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The Fortunes of Men

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The women of 300 Fox Way banished silence the way the Doges of Venice once cast out the Jews. Sound breathed and swelled in every corner and joist of the patchwork house -- small, spidery sounds of far-off phone lines and large, tromping sounds of clanging laughter and clashing cookware.

The Gray Man loved the bigness and the littleness of that noise, loved how it made him feel both minuscule and infinite within it. In the time before Maura and Blue and 300 Fox Way, his life contained only his noises: his thready heartbeat, his inner recitations, his aimless shuffling. Empty noises.

Now, the Gray Man hoarded slips of quiet, spinning them together in his mind like a net.

No, not a net.

A parachute.

No, not a parachute. A tent. A sequestered space lit from within, fluttering the feathered tatters of all his past resolves, now pleasantly frayed from the frenetic chatter of the house...

A fanciful image, even for him. Especially for him.

Maybe that was why the fragile Friday calm set his nerves to burning. In the span of twenty minutes, everyone vanished from the house, taking their various sounds with them: Orla to some high school bonding event, Jimi and the cousins to a traveling carnival, Calla on what might have been a date, but could also be a blood sacrifice.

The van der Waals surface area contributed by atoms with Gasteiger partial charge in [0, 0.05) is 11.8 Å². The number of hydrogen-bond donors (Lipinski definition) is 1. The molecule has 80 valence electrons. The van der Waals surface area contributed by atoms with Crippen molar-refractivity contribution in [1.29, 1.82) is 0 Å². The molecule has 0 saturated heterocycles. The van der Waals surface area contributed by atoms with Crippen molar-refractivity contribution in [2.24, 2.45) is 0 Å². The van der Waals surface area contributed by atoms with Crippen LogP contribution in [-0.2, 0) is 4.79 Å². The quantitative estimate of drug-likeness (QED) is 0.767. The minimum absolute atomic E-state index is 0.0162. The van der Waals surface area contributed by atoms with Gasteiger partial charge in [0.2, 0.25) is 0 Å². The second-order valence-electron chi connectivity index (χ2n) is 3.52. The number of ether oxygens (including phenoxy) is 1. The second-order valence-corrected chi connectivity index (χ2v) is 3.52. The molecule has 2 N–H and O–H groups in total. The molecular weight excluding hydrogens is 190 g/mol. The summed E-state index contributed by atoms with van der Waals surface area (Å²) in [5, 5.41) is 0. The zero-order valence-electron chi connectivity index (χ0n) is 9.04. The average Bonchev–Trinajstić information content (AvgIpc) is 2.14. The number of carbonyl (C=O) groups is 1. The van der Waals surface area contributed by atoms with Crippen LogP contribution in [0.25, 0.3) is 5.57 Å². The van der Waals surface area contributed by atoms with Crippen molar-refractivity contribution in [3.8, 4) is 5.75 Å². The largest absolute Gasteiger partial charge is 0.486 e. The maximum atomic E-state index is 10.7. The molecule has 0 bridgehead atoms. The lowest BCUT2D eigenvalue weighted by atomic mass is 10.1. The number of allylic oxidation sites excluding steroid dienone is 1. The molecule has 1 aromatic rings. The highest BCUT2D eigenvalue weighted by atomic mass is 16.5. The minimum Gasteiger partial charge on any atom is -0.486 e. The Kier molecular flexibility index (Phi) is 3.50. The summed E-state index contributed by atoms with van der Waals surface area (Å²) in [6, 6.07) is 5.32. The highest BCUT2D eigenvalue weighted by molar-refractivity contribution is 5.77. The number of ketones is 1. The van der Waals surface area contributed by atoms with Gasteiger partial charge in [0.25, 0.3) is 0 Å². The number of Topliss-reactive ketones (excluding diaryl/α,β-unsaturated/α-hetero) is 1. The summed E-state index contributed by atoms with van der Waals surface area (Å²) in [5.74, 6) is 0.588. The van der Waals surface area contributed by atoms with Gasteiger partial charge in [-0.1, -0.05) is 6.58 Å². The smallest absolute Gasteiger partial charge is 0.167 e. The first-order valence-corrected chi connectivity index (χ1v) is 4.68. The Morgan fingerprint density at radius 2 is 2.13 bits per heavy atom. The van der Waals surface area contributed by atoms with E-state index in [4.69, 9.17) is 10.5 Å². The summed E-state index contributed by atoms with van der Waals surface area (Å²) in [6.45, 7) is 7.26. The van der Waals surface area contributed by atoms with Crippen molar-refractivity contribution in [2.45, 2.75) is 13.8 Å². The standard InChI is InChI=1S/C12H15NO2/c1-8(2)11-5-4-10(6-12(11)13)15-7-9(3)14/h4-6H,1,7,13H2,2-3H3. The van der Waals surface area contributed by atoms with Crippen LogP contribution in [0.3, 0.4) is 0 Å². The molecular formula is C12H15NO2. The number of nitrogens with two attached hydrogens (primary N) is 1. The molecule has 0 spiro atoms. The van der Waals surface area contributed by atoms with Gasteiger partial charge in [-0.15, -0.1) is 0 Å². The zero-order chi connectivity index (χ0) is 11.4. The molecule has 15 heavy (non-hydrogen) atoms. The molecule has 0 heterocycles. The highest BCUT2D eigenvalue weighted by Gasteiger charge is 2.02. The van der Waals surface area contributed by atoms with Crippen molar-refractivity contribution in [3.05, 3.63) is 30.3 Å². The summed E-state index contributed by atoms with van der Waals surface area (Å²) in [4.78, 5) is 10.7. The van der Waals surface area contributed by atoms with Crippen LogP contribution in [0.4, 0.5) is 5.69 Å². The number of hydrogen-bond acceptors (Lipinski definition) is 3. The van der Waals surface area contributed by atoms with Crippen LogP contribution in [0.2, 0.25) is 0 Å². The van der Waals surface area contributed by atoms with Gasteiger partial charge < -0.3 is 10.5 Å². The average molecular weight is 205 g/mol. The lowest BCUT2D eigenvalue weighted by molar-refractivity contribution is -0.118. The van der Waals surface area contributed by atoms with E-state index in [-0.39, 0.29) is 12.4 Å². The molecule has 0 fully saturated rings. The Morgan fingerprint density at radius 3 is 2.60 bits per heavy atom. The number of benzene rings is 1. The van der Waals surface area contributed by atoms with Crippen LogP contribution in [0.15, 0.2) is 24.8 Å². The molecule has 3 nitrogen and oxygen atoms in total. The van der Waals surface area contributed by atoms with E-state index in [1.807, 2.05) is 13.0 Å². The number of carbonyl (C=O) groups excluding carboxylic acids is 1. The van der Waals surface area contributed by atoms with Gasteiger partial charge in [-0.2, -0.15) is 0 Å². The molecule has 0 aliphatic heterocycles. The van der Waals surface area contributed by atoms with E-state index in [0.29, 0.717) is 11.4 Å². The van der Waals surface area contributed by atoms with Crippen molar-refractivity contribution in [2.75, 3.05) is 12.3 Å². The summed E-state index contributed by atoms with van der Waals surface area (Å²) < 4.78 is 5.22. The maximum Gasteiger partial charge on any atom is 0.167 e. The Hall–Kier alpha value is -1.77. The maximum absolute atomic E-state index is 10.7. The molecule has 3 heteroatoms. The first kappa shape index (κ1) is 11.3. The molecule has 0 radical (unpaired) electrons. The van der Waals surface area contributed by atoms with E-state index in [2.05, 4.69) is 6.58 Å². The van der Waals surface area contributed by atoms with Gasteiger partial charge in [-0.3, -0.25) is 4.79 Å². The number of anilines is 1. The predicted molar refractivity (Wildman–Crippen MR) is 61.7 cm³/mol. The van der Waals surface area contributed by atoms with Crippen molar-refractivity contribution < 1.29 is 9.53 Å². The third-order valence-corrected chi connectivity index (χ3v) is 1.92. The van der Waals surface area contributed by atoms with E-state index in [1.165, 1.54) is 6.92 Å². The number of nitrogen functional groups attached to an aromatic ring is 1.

Blue had been the last to leave, bounding to the door in a haze of organza and lace. She yelled something about fortunes and cakes, her tone floaty and blithe. Maura called something back, equally blithe, but more wry than floaty. The Pig thundered away, leaving contrails of quiet in its wake.

The Gray Man thought of the fortunes of men, of blood brothers and actual brothers, of the fortunes that favor, and of wheels that turn everything, each thing in its season.

Alone in the kitchen, Maura folded eggs into yellow cake mix. The room smelled of butter and warmth and dry flowers. He thought she would hum or sing to fill up the empty space, but she simply stirred until the batter smoothed to saffron ripples. On the table, a stack of cards crouched amidst bowls and teacups and mismatched spoons.